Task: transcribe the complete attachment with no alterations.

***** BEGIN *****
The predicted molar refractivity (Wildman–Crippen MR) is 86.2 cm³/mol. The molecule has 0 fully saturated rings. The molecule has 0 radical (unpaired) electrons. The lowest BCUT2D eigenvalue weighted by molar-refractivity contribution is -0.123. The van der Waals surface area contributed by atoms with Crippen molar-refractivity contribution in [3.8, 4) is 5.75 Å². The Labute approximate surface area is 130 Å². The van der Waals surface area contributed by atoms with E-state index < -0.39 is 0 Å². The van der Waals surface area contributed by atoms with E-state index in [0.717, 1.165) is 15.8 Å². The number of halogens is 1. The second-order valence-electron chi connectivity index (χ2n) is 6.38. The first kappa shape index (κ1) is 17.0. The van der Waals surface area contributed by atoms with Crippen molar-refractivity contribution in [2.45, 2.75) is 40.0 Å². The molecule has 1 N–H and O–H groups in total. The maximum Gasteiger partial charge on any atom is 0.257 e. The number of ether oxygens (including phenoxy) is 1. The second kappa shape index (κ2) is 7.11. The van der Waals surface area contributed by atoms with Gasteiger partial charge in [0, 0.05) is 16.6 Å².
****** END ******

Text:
The predicted molar refractivity (Wildman–Crippen MR) is 86.2 cm³/mol. The molecule has 0 fully saturated rings. The molecule has 0 radical (unpaired) electrons. The lowest BCUT2D eigenvalue weighted by molar-refractivity contribution is -0.123. The van der Waals surface area contributed by atoms with Crippen molar-refractivity contribution in [3.8, 4) is 5.75 Å². The Labute approximate surface area is 130 Å². The van der Waals surface area contributed by atoms with E-state index < -0.39 is 0 Å². The van der Waals surface area contributed by atoms with E-state index in [0.717, 1.165) is 15.8 Å². The number of halogens is 1. The second-order valence-electron chi connectivity index (χ2n) is 6.38. The first kappa shape index (κ1) is 17.0. The van der Waals surface area contributed by atoms with Crippen molar-refractivity contribution in [2.45, 2.75) is 40.0 Å². The molecule has 1 N–H and O–H groups in total. The maximum Gasteiger partial charge on any atom is 0.257 e. The number of ether oxygens (including phenoxy) is 1. The second kappa shape index (κ2) is 7.11. The van der Waals surface area contributed by atoms with Gasteiger partial charge in [0, 0.05) is 16.6 Å².